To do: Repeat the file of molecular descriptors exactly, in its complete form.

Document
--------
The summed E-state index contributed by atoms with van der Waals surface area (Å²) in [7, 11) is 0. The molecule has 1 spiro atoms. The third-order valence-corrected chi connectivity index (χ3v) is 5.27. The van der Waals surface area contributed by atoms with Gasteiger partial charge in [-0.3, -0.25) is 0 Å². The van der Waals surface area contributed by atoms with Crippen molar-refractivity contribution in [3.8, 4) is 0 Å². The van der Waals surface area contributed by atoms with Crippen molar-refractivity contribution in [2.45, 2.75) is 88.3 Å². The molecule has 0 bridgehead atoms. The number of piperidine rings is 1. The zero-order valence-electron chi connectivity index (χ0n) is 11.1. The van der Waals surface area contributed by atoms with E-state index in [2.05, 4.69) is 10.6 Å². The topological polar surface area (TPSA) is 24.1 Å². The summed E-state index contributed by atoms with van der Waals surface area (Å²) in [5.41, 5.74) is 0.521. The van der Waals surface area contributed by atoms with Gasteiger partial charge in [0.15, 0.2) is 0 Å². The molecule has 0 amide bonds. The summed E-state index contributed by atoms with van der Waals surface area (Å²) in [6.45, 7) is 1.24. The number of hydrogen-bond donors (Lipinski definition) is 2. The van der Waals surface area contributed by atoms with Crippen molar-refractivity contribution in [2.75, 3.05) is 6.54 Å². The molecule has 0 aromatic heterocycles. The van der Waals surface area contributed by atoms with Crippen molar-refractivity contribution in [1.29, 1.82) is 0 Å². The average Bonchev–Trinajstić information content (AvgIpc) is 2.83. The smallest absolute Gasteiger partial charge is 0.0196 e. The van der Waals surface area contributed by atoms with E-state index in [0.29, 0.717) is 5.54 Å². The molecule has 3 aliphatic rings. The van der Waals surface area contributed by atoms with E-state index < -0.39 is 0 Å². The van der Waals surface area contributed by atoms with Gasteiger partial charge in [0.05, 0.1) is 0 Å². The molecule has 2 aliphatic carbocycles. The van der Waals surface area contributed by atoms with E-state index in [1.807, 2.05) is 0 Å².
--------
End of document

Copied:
The summed E-state index contributed by atoms with van der Waals surface area (Å²) in [7, 11) is 0. The molecule has 1 spiro atoms. The third-order valence-corrected chi connectivity index (χ3v) is 5.27. The van der Waals surface area contributed by atoms with Gasteiger partial charge in [-0.3, -0.25) is 0 Å². The van der Waals surface area contributed by atoms with Crippen molar-refractivity contribution in [3.8, 4) is 0 Å². The van der Waals surface area contributed by atoms with Crippen molar-refractivity contribution in [2.45, 2.75) is 88.3 Å². The molecule has 0 bridgehead atoms. The number of piperidine rings is 1. The zero-order valence-electron chi connectivity index (χ0n) is 11.1. The van der Waals surface area contributed by atoms with E-state index in [2.05, 4.69) is 10.6 Å². The topological polar surface area (TPSA) is 24.1 Å². The summed E-state index contributed by atoms with van der Waals surface area (Å²) in [5.41, 5.74) is 0.521. The van der Waals surface area contributed by atoms with Gasteiger partial charge in [0.15, 0.2) is 0 Å². The molecule has 0 amide bonds. The summed E-state index contributed by atoms with van der Waals surface area (Å²) in [6.45, 7) is 1.24. The number of hydrogen-bond donors (Lipinski definition) is 2. The van der Waals surface area contributed by atoms with Crippen molar-refractivity contribution in [2.75, 3.05) is 6.54 Å². The molecule has 0 aromatic heterocycles. The van der Waals surface area contributed by atoms with Crippen molar-refractivity contribution in [1.29, 1.82) is 0 Å². The average Bonchev–Trinajstić information content (AvgIpc) is 2.83. The smallest absolute Gasteiger partial charge is 0.0196 e. The van der Waals surface area contributed by atoms with E-state index in [0.29, 0.717) is 5.54 Å². The molecule has 3 aliphatic rings. The van der Waals surface area contributed by atoms with E-state index < -0.39 is 0 Å². The van der Waals surface area contributed by atoms with Gasteiger partial charge in [0.05, 0.1) is 0 Å². The molecule has 2 aliphatic carbocycles. The van der Waals surface area contributed by atoms with E-state index in [1.807, 2.05) is 0 Å².